English Language & Usage Stack Exchange is a question and answer site for linguists, etymologists, and serious English language enthusiasts. It's 100% free, no registration required.

Sign up
Here's how it works:
  1. Anybody can ask a question
  2. Anybody can answer
  3. The best answers are voted up and rise to the top

The decimal (base 10) number "2" can also be represented as the binary (base 2) number "10".

Let's use binary "10" (equivalent to decimal "2") as an example. I could see a few different ways to go here. Assume that the base doesn't need to be specified, and is understood from the context of the conversation (e.g. two programmers talking about memory addresses would understand that they were using hexadecimal).

It could be "ten", since that is what it looks like. One might even argue that ten, as a concept, refers to a one followed by a zero irrespective of the radix. In other words, ten means "a quantity exactly equal to the base it's represented in".

On the other hand, you could argue that "ten" refers specifically to the quantity; in other words, "1010" in binary, "10" in decimal, and "12" in octal would all be pronounced "ten," and "10" in binary should be pronounced "two".

So how would you pronounce the following numbers?

"10" binary ("2" decimal)

"10" octal ("8" decimal)

"10" hexadecimal ("16" decimal)

"1F" hexadecimal ("31" decimal)

share|improve this question
Possible duplicate of math.stackexchange.com/questions/65760/…. – Jonathan Van Matre Dec 21 '11 at 19:29
up vote 12 down vote accepted

I pronounce your examples "ten", "ten", "ten", and "one ef". I count in hexadecimal, "One, two, three, four, five, six, seven, eight, nine, ay, bee, see, dee, ee, ef, ten, eleven, twelve, ..., one-ee, one-ef, twenty, twenty-one, ..." etc.

I've heard some people make the argument that, as a "number" is a concept that is independent of the numerals and radix used to represent it, that therefore we should read binary 10 as "two", octal 12 as "ten", etc, because that is the concept that these strings of digits represent. I was on another forum once where several people were quite adamant about this, and insisted that anyone who read octal 10 as "ten" was demonstrating profound mathematical ignorance, corrupting the youth, and so forth. I disagree with that idea on two grounds: one philosophical, one practical.

On the philosophical, who says that "thirteen" means "this many: X X X X X X X X X X X X X" and not "the string of digits consisting of a one followed by a three"? There are many possible representations of "this many fingers", including decimal 13, octal 15, Roman numerals XIII, Hebrew symbols yod-gimel, etc etc. Who says that the only correct way to read all these representations is by the word "thirteen"? Are French people "wrong" because they read it as "treize" rather than as "thirteen"? If it's linguistic chauvinism to say that the French are wrong to use French words rather than English words, perhaps it is "radix chauvinism" to say that names derived from the decimal number system are "right" and names derived from any other number system are "wrong". Need I point out that "thirteen" is obviously derived from a string of digits, "1" and "3". To look at (octal) "15" and read it "thirteen" is clearly imposing a decimal-based name on an octal representation.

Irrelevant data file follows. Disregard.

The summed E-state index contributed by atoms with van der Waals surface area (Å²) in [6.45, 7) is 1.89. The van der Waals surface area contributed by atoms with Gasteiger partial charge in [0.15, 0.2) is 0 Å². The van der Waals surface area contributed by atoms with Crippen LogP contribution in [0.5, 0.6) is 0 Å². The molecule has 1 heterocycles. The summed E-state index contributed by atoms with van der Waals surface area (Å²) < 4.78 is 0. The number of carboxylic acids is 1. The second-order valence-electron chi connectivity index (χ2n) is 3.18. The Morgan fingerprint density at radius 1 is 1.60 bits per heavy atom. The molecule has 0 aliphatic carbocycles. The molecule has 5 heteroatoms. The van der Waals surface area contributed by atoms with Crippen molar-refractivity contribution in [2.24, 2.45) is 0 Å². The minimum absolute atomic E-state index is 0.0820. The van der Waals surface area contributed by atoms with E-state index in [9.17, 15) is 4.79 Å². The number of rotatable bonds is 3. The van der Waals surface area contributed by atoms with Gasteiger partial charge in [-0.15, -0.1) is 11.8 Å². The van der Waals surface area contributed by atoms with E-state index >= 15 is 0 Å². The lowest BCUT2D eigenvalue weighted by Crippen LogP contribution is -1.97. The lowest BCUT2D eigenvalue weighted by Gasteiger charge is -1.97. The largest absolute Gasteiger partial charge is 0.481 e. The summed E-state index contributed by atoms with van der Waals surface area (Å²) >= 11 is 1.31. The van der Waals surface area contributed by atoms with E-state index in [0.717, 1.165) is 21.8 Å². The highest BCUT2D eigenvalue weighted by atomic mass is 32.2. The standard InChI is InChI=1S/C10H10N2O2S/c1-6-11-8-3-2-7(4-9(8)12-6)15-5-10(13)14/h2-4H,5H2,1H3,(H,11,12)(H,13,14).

On more practical terms, trying to read numbers in other bases using names derived from their decimal equivalents quickly becomes wildly impractical. If you insist that octal 10 be read "eight", then presumably we keep counting 11=nine, 12=ten, 13=eleven, 14=twelve, ... 20=sixteen, 21=seventeen, ... 100=sixty-four, ... etc. Imagine trying to read off a series of octal numbers to another person for him to copy. Would you really look at octal 34702 and read it "fourteen thousand seven hundred eighty-six", and then expect the other person to hear this and type in "34702"? Such a process would be very difficult and error-prone. It makes a lot more sense to read it "three four seven zero two" or "thirty-four thousand seven hundred two".

Once you grant that when numbers exceed two or three digits it is most natural and practical to read them using the digits given and not trying to use the same words you would use for "this many" in decimal, it follows that for consistency we should always do this. If I read octal 12 as "ten" but octal 1000 as "one thousand", then we would have to define some cut-off point where we transition from "decimal names" to "octal names". As such a cut-off point would be arbitrary, it would likely be confusing. Better to just consistantly use the natural octal reading.

share|improve this answer
"is clearly imposing a decimal-based name on an octal representation." Well, that's what we have to do if we're going to speak English because English has decimal-based names. – David Schwartz Dec 21 '11 at 23:07
@DavidSchwartz Much-belated reply: When we are reading decimal numbers, it makes sense to use decimal-based names. When we are reading octal numbers, it makes sense to use octal-based names. To say that English uses decimal-based names begs the question. English uses decimal-based names when talking about decimal numbers. Who says what sort of names we should use when talking abut non-decimal numbers? When we are talking about a different subject matter it makes sense to use a different set of terms. ... – Jay Feb 28 '15 at 18:48
... I do not expect to use political terminology to describe a math problem, or to use Java to express my love for my wife. I do not expect a union contract to use the definition of "work" found in a physics book. Etc. – Jay Feb 28 '15 at 18:48